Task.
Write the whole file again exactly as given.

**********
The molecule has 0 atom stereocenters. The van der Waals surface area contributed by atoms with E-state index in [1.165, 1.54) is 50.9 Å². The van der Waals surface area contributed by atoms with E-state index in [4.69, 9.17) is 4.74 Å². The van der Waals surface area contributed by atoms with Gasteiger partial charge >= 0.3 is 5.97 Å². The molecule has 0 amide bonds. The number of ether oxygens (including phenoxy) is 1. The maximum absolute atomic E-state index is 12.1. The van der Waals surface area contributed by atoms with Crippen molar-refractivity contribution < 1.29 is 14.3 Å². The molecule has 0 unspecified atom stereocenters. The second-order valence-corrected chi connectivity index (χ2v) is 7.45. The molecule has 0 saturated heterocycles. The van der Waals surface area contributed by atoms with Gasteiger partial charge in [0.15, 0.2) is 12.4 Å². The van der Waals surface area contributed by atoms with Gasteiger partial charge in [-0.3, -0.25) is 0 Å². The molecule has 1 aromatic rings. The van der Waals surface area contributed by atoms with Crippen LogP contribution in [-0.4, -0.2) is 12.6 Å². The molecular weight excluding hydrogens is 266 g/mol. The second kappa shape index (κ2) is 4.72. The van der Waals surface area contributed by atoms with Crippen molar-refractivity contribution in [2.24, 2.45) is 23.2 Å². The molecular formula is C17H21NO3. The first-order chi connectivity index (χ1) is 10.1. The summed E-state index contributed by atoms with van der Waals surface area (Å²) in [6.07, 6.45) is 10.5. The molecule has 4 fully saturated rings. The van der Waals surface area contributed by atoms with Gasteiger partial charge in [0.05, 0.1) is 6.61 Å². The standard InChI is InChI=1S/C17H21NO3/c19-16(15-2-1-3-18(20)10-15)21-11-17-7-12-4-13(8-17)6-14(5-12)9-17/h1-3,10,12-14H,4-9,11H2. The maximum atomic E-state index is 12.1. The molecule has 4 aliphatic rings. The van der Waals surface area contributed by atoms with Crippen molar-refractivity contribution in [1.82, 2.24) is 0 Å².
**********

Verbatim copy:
The molecule has 0 atom stereocenters. The van der Waals surface area contributed by atoms with E-state index in [1.165, 1.54) is 50.9 Å². The van der Waals surface area contributed by atoms with E-state index in [4.69, 9.17) is 4.74 Å². The van der Waals surface area contributed by atoms with Gasteiger partial charge >= 0.3 is 5.97 Å². The molecule has 0 amide bonds. The number of ether oxygens (including phenoxy) is 1. The maximum absolute atomic E-state index is 12.1. The van der Waals surface area contributed by atoms with Crippen molar-refractivity contribution < 1.29 is 14.3 Å². The molecule has 0 unspecified atom stereocenters. The second-order valence-corrected chi connectivity index (χ2v) is 7.45. The molecule has 0 saturated heterocycles. The van der Waals surface area contributed by atoms with Gasteiger partial charge in [0.15, 0.2) is 12.4 Å². The van der Waals surface area contributed by atoms with Gasteiger partial charge in [-0.3, -0.25) is 0 Å². The molecule has 1 aromatic rings. The van der Waals surface area contributed by atoms with Crippen LogP contribution in [-0.4, -0.2) is 12.6 Å². The molecular weight excluding hydrogens is 266 g/mol. The second kappa shape index (κ2) is 4.72. The van der Waals surface area contributed by atoms with Crippen molar-refractivity contribution in [2.24, 2.45) is 23.2 Å². The molecular formula is C17H21NO3. The first-order chi connectivity index (χ1) is 10.1. The summed E-state index contributed by atoms with van der Waals surface area (Å²) in [6.07, 6.45) is 10.5. The molecule has 4 fully saturated rings. The van der Waals surface area contributed by atoms with Gasteiger partial charge in [0.05, 0.1) is 6.61 Å². The standard InChI is InChI=1S/C17H21NO3/c19-16(15-2-1-3-18(20)10-15)21-11-17-7-12-4-13(8-17)6-14(5-12)9-17/h1-3,10,12-14H,4-9,11H2. The maximum atomic E-state index is 12.1. The molecule has 4 aliphatic rings. The van der Waals surface area contributed by atoms with Crippen molar-refractivity contribution in [1.82, 2.24) is 0 Å².